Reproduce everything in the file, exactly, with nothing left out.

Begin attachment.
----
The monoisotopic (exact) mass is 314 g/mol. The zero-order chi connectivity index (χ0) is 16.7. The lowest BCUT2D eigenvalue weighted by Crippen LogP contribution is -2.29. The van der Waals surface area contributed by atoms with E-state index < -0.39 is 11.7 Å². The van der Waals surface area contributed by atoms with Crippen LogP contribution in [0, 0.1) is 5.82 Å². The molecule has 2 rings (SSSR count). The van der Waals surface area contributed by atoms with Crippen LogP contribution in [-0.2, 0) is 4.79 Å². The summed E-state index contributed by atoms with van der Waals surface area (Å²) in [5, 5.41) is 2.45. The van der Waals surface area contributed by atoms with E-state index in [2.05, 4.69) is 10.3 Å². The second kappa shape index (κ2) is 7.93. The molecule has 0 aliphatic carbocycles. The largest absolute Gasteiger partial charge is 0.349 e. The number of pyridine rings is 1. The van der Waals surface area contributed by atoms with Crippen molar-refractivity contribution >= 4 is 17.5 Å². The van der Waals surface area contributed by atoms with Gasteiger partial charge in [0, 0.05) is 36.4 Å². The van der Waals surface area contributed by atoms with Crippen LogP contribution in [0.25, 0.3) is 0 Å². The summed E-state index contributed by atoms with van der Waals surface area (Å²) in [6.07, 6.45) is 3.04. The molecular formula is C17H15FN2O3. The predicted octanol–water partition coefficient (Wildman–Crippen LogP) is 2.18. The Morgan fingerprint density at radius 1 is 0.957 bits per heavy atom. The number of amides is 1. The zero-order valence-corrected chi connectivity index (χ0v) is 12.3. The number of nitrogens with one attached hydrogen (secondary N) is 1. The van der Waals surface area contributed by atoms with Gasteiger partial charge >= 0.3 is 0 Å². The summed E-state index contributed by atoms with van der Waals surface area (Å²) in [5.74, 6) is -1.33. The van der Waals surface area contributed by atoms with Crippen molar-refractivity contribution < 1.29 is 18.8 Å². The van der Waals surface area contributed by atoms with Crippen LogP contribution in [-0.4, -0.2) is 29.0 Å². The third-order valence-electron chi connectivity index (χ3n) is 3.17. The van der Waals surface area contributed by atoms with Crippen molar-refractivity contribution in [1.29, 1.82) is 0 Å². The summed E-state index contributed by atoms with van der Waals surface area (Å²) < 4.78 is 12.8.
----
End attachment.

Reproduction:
The monoisotopic (exact) mass is 314 g/mol. The zero-order chi connectivity index (χ0) is 16.7. The lowest BCUT2D eigenvalue weighted by Crippen LogP contribution is -2.29. The van der Waals surface area contributed by atoms with E-state index < -0.39 is 11.7 Å². The van der Waals surface area contributed by atoms with Crippen LogP contribution in [0, 0.1) is 5.82 Å². The molecule has 2 rings (SSSR count). The van der Waals surface area contributed by atoms with Crippen LogP contribution in [-0.2, 0) is 4.79 Å². The summed E-state index contributed by atoms with van der Waals surface area (Å²) in [5, 5.41) is 2.45. The van der Waals surface area contributed by atoms with E-state index in [2.05, 4.69) is 10.3 Å². The second kappa shape index (κ2) is 7.93. The molecule has 0 aliphatic carbocycles. The largest absolute Gasteiger partial charge is 0.349 e. The number of pyridine rings is 1. The van der Waals surface area contributed by atoms with Crippen molar-refractivity contribution >= 4 is 17.5 Å². The van der Waals surface area contributed by atoms with Gasteiger partial charge in [0, 0.05) is 36.4 Å². The van der Waals surface area contributed by atoms with Crippen LogP contribution in [0.25, 0.3) is 0 Å². The summed E-state index contributed by atoms with van der Waals surface area (Å²) in [6.07, 6.45) is 3.04. The molecular formula is C17H15FN2O3. The predicted octanol–water partition coefficient (Wildman–Crippen LogP) is 2.18. The Morgan fingerprint density at radius 1 is 0.957 bits per heavy atom. The number of amides is 1. The zero-order valence-corrected chi connectivity index (χ0v) is 12.3. The number of nitrogens with one attached hydrogen (secondary N) is 1. The van der Waals surface area contributed by atoms with Gasteiger partial charge >= 0.3 is 0 Å². The summed E-state index contributed by atoms with van der Waals surface area (Å²) in [5.74, 6) is -1.33. The van der Waals surface area contributed by atoms with Crippen molar-refractivity contribution < 1.29 is 18.8 Å². The van der Waals surface area contributed by atoms with Crippen LogP contribution in [-0.4, -0.2) is 29.0 Å². The third-order valence-electron chi connectivity index (χ3n) is 3.17. The van der Waals surface area contributed by atoms with Crippen molar-refractivity contribution in [1.29, 1.82) is 0 Å². The summed E-state index contributed by atoms with van der Waals surface area (Å²) < 4.78 is 12.8.